10 Best Halal Dishes in Los Angeles
Los Angeles can, yet again, boast about having the most variety, if not depth, of something. Home to the most diverse Muslim population in the United States, Los Angeles County is full of halal restaurants. Halal means permitted or lawful according to Sharia (Islamic) laws. In the realm of dining out, the key factor for observant Muslims -- besides avoiding pork and its byproducts -- is halal meat or meat from animals slaughtered according to religiously proscribed procedures.
Silk Road map
As a food-history buff, we couldn't help getting a little dreamy trying dishes with roots in ancient Mesopotamia and cultivated during eras of caliphates, Moors, spice routes, Silk Road caravans and vast colonial empires. Though our actual journey involved a small economy car, every congested freeway in L.A., strip mall dining -- and a parking ticket.
10. Rice and Goat Meat at Banadir Somali Restaurant:
Susan Ji-Young Park Banadir Somali Restaurant: Rice and goat meat
At Banadir, you submit to the goat; the goat does not submit to you. The pressure cooker-prepared goat at Banadir produces a cross between a dry roast and braise with very little sauce to speak of. You get toothsome bits of goat tendon and cartilage with juicy but chewy morsels of bone in meat. The dish is a simple celebration, not masking or taming, of all that is unique about goat meat. If the gaminess gets to be a bit much, you can cut it with Somalian basbass, a fresh, green, hot sauce made with cilantro, jalapenos, garlic and lemon juice. 137 W. Arbor Vitae, Unit C, Inglewood; (310) 419-9900.
9. Turkish Breakfast at Mama's Secret Cafe:
Susan Ji-Young Park Turkish breakfast
Mama's Secret Cafe, located on a tony strip of Third Street near the Beverly Center, looks like an art gallery converted into a chic café. It's also quite possibly the only restaurant in Los Angeles that serves a full-blown Turkish breakfast. There are at least 10-12 components to this Muslim continental breakfast, making it a bit too much food for most weekday mornings -- but ideal for a lazy weekend brunch. An assortment of fresh, pickled, cured and preserved items is served with Turkish tea and bread. Two kinds of olives, two kinds of cheese, tea cookies, strawberry jam, honey-drenched softened butter, tomatoes, cucumbers and an over-easy egg garnished with fried sujuk sausage are presented for you to create endless combinations of sweet and savory bites, all washed down with tea. 8314-16 W. Third St., Los Angeles; (323) 424-3482.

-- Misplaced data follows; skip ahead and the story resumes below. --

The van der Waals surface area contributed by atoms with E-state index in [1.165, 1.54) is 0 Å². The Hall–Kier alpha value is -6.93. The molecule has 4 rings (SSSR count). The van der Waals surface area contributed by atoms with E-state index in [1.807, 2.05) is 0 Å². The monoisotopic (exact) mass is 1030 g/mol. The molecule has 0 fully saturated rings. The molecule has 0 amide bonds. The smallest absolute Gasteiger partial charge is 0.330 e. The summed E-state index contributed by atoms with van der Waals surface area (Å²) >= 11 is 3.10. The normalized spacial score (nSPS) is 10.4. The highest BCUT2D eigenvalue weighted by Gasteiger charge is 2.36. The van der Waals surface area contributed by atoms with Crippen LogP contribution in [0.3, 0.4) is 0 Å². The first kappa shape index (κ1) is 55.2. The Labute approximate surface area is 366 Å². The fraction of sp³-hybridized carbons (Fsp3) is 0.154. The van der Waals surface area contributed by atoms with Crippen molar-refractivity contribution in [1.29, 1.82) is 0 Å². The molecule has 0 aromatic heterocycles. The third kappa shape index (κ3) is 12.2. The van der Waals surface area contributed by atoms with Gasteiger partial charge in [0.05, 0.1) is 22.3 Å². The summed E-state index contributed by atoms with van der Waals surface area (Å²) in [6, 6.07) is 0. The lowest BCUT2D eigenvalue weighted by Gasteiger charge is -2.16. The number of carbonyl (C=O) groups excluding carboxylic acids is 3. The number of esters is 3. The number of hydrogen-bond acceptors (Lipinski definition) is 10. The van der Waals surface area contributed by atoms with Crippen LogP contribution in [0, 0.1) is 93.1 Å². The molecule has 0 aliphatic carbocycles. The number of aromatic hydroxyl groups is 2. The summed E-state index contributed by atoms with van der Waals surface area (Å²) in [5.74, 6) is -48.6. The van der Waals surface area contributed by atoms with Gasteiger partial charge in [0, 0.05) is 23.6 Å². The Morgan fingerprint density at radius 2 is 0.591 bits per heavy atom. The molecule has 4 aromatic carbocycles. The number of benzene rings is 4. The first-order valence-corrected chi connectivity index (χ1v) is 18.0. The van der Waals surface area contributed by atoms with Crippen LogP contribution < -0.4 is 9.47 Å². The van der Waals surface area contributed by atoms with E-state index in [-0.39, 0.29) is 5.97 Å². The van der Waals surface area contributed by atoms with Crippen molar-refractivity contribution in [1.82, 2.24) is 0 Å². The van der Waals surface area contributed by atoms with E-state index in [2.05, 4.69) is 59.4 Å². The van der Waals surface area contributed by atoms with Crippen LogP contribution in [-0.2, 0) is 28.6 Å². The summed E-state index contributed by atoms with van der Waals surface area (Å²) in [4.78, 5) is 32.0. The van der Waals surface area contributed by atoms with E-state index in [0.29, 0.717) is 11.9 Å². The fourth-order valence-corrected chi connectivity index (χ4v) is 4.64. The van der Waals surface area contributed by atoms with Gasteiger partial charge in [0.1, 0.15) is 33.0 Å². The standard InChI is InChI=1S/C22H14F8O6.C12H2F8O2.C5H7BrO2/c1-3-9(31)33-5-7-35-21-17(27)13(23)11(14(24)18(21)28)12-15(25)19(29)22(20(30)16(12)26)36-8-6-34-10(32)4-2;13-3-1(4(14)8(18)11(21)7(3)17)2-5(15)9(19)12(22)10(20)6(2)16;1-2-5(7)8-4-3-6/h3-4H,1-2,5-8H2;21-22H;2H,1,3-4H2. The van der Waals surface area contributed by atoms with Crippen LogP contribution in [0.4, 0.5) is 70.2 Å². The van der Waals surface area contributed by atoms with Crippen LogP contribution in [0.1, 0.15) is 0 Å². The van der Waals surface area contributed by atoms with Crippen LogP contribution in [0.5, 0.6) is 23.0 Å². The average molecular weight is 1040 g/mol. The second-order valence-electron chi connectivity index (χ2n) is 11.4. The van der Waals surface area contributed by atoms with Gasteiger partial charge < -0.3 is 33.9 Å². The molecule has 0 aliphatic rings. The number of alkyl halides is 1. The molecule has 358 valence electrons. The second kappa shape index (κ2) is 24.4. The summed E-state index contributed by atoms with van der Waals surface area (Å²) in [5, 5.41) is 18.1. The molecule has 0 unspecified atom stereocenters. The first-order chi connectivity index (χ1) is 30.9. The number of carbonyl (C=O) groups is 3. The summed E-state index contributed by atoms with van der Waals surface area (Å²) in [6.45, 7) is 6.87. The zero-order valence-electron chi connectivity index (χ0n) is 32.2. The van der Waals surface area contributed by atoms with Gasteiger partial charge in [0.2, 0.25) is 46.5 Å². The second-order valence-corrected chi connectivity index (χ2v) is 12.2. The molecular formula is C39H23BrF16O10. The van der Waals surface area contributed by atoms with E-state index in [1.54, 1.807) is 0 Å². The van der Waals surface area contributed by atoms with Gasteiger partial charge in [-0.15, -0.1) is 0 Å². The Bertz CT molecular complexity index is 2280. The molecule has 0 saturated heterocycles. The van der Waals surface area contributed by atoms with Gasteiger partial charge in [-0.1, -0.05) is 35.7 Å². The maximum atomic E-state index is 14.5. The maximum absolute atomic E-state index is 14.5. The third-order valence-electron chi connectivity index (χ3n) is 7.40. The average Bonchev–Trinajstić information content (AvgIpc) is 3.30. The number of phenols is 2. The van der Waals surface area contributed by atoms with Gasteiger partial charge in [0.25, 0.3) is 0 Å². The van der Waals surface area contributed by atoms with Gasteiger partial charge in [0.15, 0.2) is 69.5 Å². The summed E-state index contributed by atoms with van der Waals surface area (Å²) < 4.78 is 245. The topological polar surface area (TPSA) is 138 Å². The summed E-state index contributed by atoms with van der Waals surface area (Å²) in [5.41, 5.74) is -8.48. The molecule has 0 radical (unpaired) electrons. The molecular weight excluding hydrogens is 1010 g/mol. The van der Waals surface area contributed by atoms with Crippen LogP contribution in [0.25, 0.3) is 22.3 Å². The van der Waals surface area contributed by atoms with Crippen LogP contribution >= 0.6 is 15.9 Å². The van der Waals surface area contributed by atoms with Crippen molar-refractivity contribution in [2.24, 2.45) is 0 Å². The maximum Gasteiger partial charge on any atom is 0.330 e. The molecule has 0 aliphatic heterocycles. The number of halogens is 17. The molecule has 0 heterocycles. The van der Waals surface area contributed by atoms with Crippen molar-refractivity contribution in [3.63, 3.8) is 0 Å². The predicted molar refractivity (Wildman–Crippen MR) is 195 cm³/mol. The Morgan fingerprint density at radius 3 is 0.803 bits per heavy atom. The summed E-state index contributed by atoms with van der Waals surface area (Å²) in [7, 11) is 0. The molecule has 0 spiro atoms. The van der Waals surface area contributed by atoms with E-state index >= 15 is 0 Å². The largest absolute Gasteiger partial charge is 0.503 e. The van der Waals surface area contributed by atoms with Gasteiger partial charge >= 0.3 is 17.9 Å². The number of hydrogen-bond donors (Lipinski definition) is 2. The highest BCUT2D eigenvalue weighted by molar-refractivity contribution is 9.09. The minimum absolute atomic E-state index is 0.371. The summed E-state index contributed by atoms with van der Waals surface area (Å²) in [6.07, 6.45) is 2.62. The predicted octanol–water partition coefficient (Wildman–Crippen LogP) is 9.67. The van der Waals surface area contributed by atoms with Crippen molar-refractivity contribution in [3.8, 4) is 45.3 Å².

8. Goat Curry at Jasmine Market:
Susan Ji-Young Park Burmese Goat Curry
Jasmine Market in Culver City is half market and half quick-service halal café. Burmese goat curry doesn't use tempered spices or mustard oil, like Bangladeshi versions, or the Scotch bonnet peppers and sweet allspice found in Jamaican renditions. Nor is it an amalgam of Thai and Indian flavors and techniques. There is no lemongrass, galangal or coconut milk coupled with a ginger-onion base and toasted spices. Burmese goat curry at Jasmine Market is a rather humble affair, served with naan, rice and crunchy cabbage salad. The gravy is soothing, with a faint aroma of curry leaves and fresh ginger. The spice is right when you want something a little different but not too challenging. It's hearty Indian-Burmese comfort food. 4135 1/2 Sepulveda Blvd, Culver City; (310) 313-3767.
137 W. Arbor Vitae St., Inglewood, CA